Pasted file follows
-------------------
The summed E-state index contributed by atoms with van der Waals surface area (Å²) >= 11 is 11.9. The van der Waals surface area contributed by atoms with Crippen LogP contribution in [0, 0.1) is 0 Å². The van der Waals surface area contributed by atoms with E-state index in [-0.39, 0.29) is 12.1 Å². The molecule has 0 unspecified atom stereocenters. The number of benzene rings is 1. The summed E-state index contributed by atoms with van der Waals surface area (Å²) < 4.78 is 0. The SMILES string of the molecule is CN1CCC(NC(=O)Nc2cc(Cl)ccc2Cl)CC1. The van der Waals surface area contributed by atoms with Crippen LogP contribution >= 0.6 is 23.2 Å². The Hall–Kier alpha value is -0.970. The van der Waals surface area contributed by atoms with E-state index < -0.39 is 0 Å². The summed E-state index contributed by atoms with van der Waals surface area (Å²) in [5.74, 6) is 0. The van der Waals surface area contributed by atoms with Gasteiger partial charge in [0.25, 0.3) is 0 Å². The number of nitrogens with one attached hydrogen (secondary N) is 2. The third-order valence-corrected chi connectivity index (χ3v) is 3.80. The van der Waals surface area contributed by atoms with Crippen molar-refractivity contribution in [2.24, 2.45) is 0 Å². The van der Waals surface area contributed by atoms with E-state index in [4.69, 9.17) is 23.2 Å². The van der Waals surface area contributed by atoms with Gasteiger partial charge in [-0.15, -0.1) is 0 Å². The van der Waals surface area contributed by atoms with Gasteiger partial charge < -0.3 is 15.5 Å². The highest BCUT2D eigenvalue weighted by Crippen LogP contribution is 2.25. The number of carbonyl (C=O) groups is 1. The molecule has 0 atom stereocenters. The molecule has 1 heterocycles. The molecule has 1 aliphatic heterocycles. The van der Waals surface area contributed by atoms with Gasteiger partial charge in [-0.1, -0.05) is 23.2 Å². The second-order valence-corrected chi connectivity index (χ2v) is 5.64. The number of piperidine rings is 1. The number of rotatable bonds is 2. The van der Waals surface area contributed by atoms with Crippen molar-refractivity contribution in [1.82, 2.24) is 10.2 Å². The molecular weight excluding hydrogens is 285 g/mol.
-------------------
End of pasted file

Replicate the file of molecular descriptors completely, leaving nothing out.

The summed E-state index contributed by atoms with van der Waals surface area (Å²) >= 11 is 11.9. The van der Waals surface area contributed by atoms with Crippen LogP contribution in [0, 0.1) is 0 Å². The van der Waals surface area contributed by atoms with E-state index in [-0.39, 0.29) is 12.1 Å². The molecule has 0 unspecified atom stereocenters. The number of benzene rings is 1. The summed E-state index contributed by atoms with van der Waals surface area (Å²) < 4.78 is 0. The SMILES string of the molecule is CN1CCC(NC(=O)Nc2cc(Cl)ccc2Cl)CC1. The van der Waals surface area contributed by atoms with Crippen LogP contribution >= 0.6 is 23.2 Å². The Hall–Kier alpha value is -0.970. The van der Waals surface area contributed by atoms with E-state index < -0.39 is 0 Å². The summed E-state index contributed by atoms with van der Waals surface area (Å²) in [5.74, 6) is 0. The van der Waals surface area contributed by atoms with Gasteiger partial charge in [0.25, 0.3) is 0 Å². The number of nitrogens with one attached hydrogen (secondary N) is 2. The third-order valence-corrected chi connectivity index (χ3v) is 3.80. The van der Waals surface area contributed by atoms with Crippen molar-refractivity contribution in [2.24, 2.45) is 0 Å². The van der Waals surface area contributed by atoms with E-state index in [4.69, 9.17) is 23.2 Å². The van der Waals surface area contributed by atoms with Gasteiger partial charge in [-0.15, -0.1) is 0 Å². The van der Waals surface area contributed by atoms with Gasteiger partial charge < -0.3 is 15.5 Å². The highest BCUT2D eigenvalue weighted by Crippen LogP contribution is 2.25. The number of carbonyl (C=O) groups is 1. The molecule has 0 atom stereocenters. The molecule has 1 heterocycles. The molecule has 1 aliphatic heterocycles. The van der Waals surface area contributed by atoms with Gasteiger partial charge in [-0.1, -0.05) is 23.2 Å². The second-order valence-corrected chi connectivity index (χ2v) is 5.64. The number of piperidine rings is 1. The number of rotatable bonds is 2. The van der Waals surface area contributed by atoms with Crippen molar-refractivity contribution in [1.82, 2.24) is 10.2 Å². The molecular weight excluding hydrogens is 285 g/mol.